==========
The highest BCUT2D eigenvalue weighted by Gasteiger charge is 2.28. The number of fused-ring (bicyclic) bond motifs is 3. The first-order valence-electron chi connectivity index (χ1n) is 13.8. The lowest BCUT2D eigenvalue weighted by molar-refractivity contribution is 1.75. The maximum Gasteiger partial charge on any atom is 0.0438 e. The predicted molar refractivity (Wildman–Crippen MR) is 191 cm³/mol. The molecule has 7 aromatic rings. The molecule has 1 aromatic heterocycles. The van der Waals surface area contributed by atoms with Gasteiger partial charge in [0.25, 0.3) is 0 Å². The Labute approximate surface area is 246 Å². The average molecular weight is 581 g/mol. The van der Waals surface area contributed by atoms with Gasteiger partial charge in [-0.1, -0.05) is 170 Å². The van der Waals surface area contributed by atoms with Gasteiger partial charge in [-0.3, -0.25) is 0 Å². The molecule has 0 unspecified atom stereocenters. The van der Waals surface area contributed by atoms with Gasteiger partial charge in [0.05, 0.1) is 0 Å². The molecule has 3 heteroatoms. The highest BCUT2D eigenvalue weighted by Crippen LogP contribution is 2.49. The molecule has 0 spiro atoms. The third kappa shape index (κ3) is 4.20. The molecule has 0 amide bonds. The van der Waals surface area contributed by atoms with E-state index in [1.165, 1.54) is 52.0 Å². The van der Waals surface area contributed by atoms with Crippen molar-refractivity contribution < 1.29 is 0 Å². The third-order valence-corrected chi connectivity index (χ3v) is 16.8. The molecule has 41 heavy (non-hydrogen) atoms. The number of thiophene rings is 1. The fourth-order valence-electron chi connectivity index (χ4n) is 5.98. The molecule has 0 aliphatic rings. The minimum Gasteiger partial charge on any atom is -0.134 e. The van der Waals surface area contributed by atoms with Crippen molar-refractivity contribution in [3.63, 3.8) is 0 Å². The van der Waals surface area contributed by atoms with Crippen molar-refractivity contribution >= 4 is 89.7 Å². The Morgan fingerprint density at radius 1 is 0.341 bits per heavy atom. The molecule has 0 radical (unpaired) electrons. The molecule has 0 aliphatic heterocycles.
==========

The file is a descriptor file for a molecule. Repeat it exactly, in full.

The highest BCUT2D eigenvalue weighted by Gasteiger charge is 2.28. The number of fused-ring (bicyclic) bond motifs is 3. The first-order valence-electron chi connectivity index (χ1n) is 13.8. The lowest BCUT2D eigenvalue weighted by molar-refractivity contribution is 1.75. The maximum Gasteiger partial charge on any atom is 0.0438 e. The predicted molar refractivity (Wildman–Crippen MR) is 191 cm³/mol. The molecule has 7 aromatic rings. The molecule has 1 aromatic heterocycles. The van der Waals surface area contributed by atoms with Gasteiger partial charge in [0.25, 0.3) is 0 Å². The Labute approximate surface area is 246 Å². The average molecular weight is 581 g/mol. The van der Waals surface area contributed by atoms with Gasteiger partial charge in [-0.1, -0.05) is 170 Å². The van der Waals surface area contributed by atoms with Gasteiger partial charge in [-0.3, -0.25) is 0 Å². The molecule has 0 unspecified atom stereocenters. The van der Waals surface area contributed by atoms with Gasteiger partial charge in [0.05, 0.1) is 0 Å². The molecule has 3 heteroatoms. The highest BCUT2D eigenvalue weighted by Crippen LogP contribution is 2.49. The molecule has 0 spiro atoms. The third kappa shape index (κ3) is 4.20. The molecule has 0 amide bonds. The van der Waals surface area contributed by atoms with E-state index in [1.165, 1.54) is 52.0 Å². The van der Waals surface area contributed by atoms with Crippen molar-refractivity contribution < 1.29 is 0 Å². The third-order valence-corrected chi connectivity index (χ3v) is 16.8. The molecule has 41 heavy (non-hydrogen) atoms. The number of thiophene rings is 1. The fourth-order valence-electron chi connectivity index (χ4n) is 5.98. The molecule has 0 aliphatic rings. The minimum Gasteiger partial charge on any atom is -0.134 e. The van der Waals surface area contributed by atoms with Crippen molar-refractivity contribution in [3.63, 3.8) is 0 Å². The van der Waals surface area contributed by atoms with Crippen molar-refractivity contribution >= 4 is 89.7 Å². The Morgan fingerprint density at radius 1 is 0.341 bits per heavy atom. The molecule has 0 radical (unpaired) electrons. The molecule has 0 aliphatic heterocycles.